Pollutants such as metals, toxic chemicals, viruses, oil and grease, solvents and nutrients, even human waste get spilled or dumped down the drains and then flow through the pipes out into rivers, streams and larger waters, like the Chesapeake Bay. The town of Ashland, Virginia created a campaign with a brochure about stormwater and how to prevent pollution from disappearing down the drain.http://www.town.ashland.va.us/vertical/Sites/%7B7CD2B061-2700-4C92-86AD-6137417373F1%7D/uploads/%7B501D4B01-CA55-4E4B-B5DB-E49C61C700F0%7D.PDF
The city of Boise, Idaho has a similar approach to making citizens aware of where the storm drains lead. A character named Eddy the Trout teaches the public about the importance of being responsible for clean waters locally. Watch Eddy the Trout’s TV commercial http://www.partnersforcleanwater.org/ that educates people about stormwater pollution. The city of Kearney, Nebraska has a handout with good illustrations of ways that people can reduce stormwater pollution in their local waterways:http://www.cityofkearney.org/documents/Public%20Works%20Dept/Stormwater%20Management/Storm%20Water%20Clean%20Water%20Protection%20Program.PDF
In some cities, engineers and industry professionals have developed catch basins and drain filters to prevent litter from going down the storm drains. Berms and barriers designed to slow the flow during storms and drain guards installed to prevent pieces of litter won’t prevent all of the pollution, but it’s a start. And it gets people thinking about other ways to prevent stormwater pollution. There are a number of products available to businesses that want to prevent pollutants from spilling down the drain. Drain inserts look like a trash bag on the inside of the storm drain; inlet filters look like stuffed neck pillows that fit inside the drain and absorb the contaminants. Geotextile barriers slow down the rapidly moving run-off and allow the sediments to settle before spilling down the drain. The Soil & Water Conservation Districts of Southwest Ohio have analyzed storm drain inlet protection methods in a report with a rule of thumb, “if it doesn’t pond water, it doesn’t work.”http://www.hcswcd.org/services/ulm/docs/storm_drain_inlet_protection.pdf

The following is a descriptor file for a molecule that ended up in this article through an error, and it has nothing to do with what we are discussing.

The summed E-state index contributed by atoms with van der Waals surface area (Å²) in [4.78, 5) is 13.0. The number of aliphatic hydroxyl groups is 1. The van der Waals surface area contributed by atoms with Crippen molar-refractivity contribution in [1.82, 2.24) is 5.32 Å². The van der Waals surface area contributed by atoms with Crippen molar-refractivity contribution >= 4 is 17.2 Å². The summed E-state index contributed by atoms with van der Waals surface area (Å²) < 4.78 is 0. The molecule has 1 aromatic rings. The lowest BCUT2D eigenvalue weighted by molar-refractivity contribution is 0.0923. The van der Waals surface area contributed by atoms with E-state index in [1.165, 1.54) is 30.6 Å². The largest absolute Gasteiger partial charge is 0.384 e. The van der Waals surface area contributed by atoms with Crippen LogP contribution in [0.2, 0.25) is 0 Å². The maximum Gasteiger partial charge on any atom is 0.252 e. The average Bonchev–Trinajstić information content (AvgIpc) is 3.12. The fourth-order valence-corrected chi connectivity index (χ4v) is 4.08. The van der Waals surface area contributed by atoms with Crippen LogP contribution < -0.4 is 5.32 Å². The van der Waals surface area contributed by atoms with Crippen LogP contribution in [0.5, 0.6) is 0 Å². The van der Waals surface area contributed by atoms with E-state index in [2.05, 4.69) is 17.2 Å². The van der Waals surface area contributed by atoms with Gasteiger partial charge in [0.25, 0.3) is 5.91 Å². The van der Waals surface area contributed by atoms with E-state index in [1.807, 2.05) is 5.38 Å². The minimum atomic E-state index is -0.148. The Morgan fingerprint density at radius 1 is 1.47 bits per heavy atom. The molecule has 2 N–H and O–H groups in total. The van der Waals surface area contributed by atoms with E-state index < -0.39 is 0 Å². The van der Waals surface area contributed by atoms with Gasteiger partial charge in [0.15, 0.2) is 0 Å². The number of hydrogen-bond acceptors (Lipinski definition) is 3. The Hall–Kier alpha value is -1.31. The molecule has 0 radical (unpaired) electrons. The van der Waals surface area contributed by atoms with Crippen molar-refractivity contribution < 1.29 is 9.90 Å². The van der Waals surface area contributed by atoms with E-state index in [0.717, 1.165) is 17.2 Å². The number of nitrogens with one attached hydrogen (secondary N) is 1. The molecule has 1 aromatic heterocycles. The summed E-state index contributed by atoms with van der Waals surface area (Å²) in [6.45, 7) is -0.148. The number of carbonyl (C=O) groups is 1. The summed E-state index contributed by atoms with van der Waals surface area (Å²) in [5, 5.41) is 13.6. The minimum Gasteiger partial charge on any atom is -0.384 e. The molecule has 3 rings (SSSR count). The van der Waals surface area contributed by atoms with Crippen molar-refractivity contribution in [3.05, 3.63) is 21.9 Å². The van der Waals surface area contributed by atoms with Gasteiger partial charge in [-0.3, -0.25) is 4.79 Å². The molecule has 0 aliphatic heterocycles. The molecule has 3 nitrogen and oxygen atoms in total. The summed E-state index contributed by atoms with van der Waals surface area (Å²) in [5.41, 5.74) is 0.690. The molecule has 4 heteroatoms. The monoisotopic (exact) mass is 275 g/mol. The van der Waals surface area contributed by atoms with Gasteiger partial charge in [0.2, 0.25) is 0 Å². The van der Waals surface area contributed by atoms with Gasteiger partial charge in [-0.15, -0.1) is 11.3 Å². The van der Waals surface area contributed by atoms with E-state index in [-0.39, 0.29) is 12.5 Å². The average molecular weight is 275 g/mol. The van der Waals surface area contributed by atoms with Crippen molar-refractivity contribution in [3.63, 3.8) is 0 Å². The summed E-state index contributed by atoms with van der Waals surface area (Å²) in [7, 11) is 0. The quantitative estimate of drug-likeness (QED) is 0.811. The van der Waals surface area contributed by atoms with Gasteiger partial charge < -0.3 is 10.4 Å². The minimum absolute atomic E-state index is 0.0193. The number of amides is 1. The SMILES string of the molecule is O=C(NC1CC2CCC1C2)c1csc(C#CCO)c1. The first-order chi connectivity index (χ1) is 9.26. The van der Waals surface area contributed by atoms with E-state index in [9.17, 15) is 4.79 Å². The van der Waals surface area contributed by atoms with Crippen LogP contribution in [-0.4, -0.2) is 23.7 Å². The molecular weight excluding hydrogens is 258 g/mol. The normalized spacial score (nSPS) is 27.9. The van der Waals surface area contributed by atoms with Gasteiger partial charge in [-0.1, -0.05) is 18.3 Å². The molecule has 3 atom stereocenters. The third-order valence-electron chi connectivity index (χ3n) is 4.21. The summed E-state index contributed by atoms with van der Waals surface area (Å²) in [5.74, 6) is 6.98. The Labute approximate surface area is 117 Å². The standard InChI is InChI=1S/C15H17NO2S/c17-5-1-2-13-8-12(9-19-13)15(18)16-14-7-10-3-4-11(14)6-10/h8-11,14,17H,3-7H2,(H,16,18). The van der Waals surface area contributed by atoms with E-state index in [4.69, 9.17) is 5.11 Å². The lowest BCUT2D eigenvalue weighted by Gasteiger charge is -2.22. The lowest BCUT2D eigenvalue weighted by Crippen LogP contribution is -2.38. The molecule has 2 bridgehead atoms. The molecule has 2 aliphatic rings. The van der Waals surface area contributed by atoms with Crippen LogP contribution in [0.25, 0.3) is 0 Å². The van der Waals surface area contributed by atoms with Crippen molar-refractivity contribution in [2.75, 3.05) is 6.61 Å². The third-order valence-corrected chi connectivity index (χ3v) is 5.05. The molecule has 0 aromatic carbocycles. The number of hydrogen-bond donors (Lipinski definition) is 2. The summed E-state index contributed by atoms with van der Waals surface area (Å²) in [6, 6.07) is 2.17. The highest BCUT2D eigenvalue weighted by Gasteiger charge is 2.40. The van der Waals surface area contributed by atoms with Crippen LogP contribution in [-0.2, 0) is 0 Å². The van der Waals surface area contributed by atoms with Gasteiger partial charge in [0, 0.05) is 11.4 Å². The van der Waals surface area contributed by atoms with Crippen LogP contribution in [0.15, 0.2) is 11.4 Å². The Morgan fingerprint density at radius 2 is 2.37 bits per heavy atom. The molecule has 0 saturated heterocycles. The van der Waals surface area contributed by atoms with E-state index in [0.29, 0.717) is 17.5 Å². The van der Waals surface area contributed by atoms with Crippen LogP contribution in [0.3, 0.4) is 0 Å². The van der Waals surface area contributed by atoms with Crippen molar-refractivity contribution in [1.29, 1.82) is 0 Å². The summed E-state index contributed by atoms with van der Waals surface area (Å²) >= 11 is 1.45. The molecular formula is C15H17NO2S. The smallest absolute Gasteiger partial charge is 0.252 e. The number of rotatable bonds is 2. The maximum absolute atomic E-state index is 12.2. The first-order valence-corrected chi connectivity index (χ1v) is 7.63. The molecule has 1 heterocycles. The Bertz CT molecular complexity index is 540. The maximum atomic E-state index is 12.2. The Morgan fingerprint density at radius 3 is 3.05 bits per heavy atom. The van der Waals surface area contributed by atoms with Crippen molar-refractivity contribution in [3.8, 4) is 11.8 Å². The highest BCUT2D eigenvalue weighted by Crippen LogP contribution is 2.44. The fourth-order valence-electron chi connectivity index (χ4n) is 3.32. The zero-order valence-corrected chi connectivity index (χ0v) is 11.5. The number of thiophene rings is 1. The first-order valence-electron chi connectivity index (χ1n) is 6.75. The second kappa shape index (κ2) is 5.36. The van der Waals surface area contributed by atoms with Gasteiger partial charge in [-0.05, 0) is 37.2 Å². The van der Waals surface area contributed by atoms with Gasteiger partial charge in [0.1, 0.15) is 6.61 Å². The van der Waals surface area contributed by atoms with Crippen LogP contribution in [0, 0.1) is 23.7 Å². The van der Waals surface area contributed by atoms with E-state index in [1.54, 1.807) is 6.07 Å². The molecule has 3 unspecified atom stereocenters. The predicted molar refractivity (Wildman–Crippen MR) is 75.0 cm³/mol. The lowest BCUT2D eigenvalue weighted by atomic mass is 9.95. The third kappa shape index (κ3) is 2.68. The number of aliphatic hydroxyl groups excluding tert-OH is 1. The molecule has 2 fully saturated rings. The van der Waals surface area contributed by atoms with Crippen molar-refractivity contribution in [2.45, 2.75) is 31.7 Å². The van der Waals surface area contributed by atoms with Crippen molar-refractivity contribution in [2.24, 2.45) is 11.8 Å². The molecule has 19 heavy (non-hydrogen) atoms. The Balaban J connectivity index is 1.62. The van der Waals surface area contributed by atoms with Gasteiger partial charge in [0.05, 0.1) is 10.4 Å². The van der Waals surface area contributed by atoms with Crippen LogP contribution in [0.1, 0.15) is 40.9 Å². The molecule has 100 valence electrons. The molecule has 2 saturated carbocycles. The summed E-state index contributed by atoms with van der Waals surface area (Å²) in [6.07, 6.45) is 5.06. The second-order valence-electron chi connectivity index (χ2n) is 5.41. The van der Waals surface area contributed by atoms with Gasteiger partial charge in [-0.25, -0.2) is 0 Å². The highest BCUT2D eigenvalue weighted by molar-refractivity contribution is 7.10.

For other stormwater pollution outreach materials, go to:http://cfpub.epa.gov/npdes/stormwatermonth.cfm
When I was a girl scout, my grandmother sometimes led my troop on field trips into the woods and wetlands in midcoast Maine. She taught us how to make “sit-upons,” which consisted of a stack of newspapers inside a trash bag; the sit-upons kept our butts from getting wet when we sat (inevitably) on the wet ground to hear Gramma talk about the wonder of nature, and all about her experiences as a girl scout. But most of my scout troop’s patches concerned arts & crafts and community service, not nature. I don’t recall ever earning a nature badge, although I spent most of my time outside, learning about wildlife and conservation, playing in creeks or building fairy houses in the roots of trees. My brother was a boy scout. I recall that he earned outdoorsy badges.
Today’s Boy Scouts strive to earn badges for projects they do in wetlands. For example, boys can restore a wetland, study birds, learn about conservation, study forestry or insects, etc. in order to earn an Environmental Science badge, Fish & Wildlife Management badge, Soil & Water Conservation badge, Bird Study badge, or for their final Eagle Scout project.
These New Hampshire boys earned their badges by building a bridge in wetlands:http://www.cabinet.com/merrimackjournal/merrimacknews/637153-308/five-scouts-earn-rank-of-eagle.html These Southwestern boy scouts worked on a river restoration project: http://www.southwestcoloradowetlands.org/Sample_Projects/Sample_
projects_main.html This boy completed an Eagle Scout project,blazing a trail to provide public access to a wetland in Alabama:
In Iowa, local scouts teamed up to work on wetland projects:http://www.ag.iastate.edu/centers/iawetlands/
Since I was a girl scout, many new patches have been created. Girls can earn a Water Drop Patch by learning about watersheds, water quality and completing a related project.http://www.epa.gov/adopt/patch/
Everett Scout is an all-around golden girl